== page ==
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Media Room

Articles / 2015

Aid-in-dying forum draws big crowd

Ventura County Star
by Tom Kisken

Is Death Ever the Best Treatment?

Ventura County Star
by Tom Kisken

Viewpoints on legislation are presented

People packed a Ventura conference room Thursday night for a forum on physician-assisted suicide, with many of them murmuring — at least one loudly asserting — agreement with the concept.

The forum, held by the Community Memorial Health System, was designed to present the pros and cons of allowing the terminally ill to determine when and how to die.

Much of the discussion focused on state Senate Bill 128, the End of Life Option Action. It would allow people with less than six months of life remaining to obtain a prescription for lethal drugs.

The question is whether people have the right to physician-assisted suicide and whether doctors are obligated to facilitate that right, said Dr. Jim Hornstein, a Ventura bioethicist and family doctor who moderated the discussion.

Beliefs that pain management is inadequate and people have the right to make their own choices are on one side of the debate, Hornstein said.

Protecting the vulnerable and a Hippocratic oath that compels doctors to do no harm are often cited as arguments against what some call aid in dying.

Dr. William Rajala, an internal-medicine physician and medical director of Assisted Home Hospice, argued that hospice, palliative care and treatment for people pushed by depression offer plenty of choices for the dying. He said efforts should be focused on improving end-of-life care instead of legislating the right to physician-assisted suicide.

Under the proposed law, doctors would have to determine whether a person is terminally ill and mentally competent. That puts physicians in a precarious position, Rajala said.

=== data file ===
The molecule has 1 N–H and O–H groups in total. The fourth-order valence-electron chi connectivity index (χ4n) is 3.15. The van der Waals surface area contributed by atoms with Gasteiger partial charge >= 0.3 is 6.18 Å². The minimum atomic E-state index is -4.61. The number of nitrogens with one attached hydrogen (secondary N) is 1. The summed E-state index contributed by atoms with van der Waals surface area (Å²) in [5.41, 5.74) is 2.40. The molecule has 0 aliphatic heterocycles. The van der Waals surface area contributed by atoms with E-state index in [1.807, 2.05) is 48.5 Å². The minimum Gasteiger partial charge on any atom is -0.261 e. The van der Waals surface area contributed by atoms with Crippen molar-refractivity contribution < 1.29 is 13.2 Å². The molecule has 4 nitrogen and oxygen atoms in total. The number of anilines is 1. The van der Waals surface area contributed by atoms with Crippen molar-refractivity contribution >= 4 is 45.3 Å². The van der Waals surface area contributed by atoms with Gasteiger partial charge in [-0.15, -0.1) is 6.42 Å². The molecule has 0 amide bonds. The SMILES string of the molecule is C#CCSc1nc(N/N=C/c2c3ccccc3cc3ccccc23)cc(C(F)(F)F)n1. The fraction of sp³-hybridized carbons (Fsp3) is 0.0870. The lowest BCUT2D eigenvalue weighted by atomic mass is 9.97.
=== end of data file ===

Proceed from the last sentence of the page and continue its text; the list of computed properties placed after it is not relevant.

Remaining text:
“Am I to judge the quality of someone’s life?” he asked.

Rajala noted that a person’s decision to pursue physician-assisted suicide may be pushed by depression, fear of being a burden and other psychological issues.

“We don’t typically treat a psychological issue with a non-psychological treatment,” Rajala said.

Cecily Hintzen, field organizer with the Compassion & Choices end of life organization, said aid in dying isn’t designed as a replacement for hospice or other care.

“I feel like it’s just one more option,” she said, noting that SB 128 is modeled after a law in Oregon. There, relatively few people actually use the lethal prescriptions.

“We believe those who took it took it because their dying became unbearable,” she said. She also said the choice belongs to the patient.

If the bill doesn’t succeed, the aid in dying question could be put to voters in a 2016 ballot initiative, Hintzen said.

Thursday’s forum was held in a conference room at the Museum of Ventura County. Every seat was taken, and some people stood.

At one point, a woman jumped to her to feet to voice objections to Rajala’s arguments. She sat only after others urged her to allow the doctor to make his point.

As people left the museum after more than 90 minutes of debate, many talked about their support of aid in dying and the proposal to make it law.

Judith Beay, 75, of Ventura, believes in choices.

“When I feel there is no longer quality in my life ... I’m ready to move on,” she said.